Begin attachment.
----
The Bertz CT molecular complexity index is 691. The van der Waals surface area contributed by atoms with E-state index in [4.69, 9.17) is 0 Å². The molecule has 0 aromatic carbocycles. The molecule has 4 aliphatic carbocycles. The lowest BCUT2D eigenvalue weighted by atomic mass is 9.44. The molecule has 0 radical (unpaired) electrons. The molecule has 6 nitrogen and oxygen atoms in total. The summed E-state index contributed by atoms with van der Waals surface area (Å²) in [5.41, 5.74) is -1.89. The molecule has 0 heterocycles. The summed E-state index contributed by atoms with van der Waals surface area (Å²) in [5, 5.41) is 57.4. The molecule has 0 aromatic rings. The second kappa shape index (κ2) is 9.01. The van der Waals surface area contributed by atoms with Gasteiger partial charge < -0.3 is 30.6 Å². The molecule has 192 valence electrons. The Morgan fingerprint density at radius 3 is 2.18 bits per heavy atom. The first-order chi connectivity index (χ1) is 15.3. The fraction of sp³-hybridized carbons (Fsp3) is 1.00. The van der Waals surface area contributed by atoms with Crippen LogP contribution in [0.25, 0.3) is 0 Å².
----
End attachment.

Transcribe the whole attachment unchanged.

The Bertz CT molecular complexity index is 691. The van der Waals surface area contributed by atoms with E-state index in [4.69, 9.17) is 0 Å². The molecule has 0 aromatic carbocycles. The molecule has 4 aliphatic carbocycles. The lowest BCUT2D eigenvalue weighted by atomic mass is 9.44. The molecule has 0 radical (unpaired) electrons. The molecule has 6 nitrogen and oxygen atoms in total. The summed E-state index contributed by atoms with van der Waals surface area (Å²) in [5.41, 5.74) is -1.89. The molecule has 0 heterocycles. The summed E-state index contributed by atoms with van der Waals surface area (Å²) in [5, 5.41) is 57.4. The molecule has 0 aromatic rings. The second kappa shape index (κ2) is 9.01. The van der Waals surface area contributed by atoms with Gasteiger partial charge < -0.3 is 30.6 Å². The molecule has 192 valence electrons. The Morgan fingerprint density at radius 3 is 2.18 bits per heavy atom. The first-order chi connectivity index (χ1) is 15.3. The fraction of sp³-hybridized carbons (Fsp3) is 1.00. The van der Waals surface area contributed by atoms with Crippen LogP contribution in [0.25, 0.3) is 0 Å².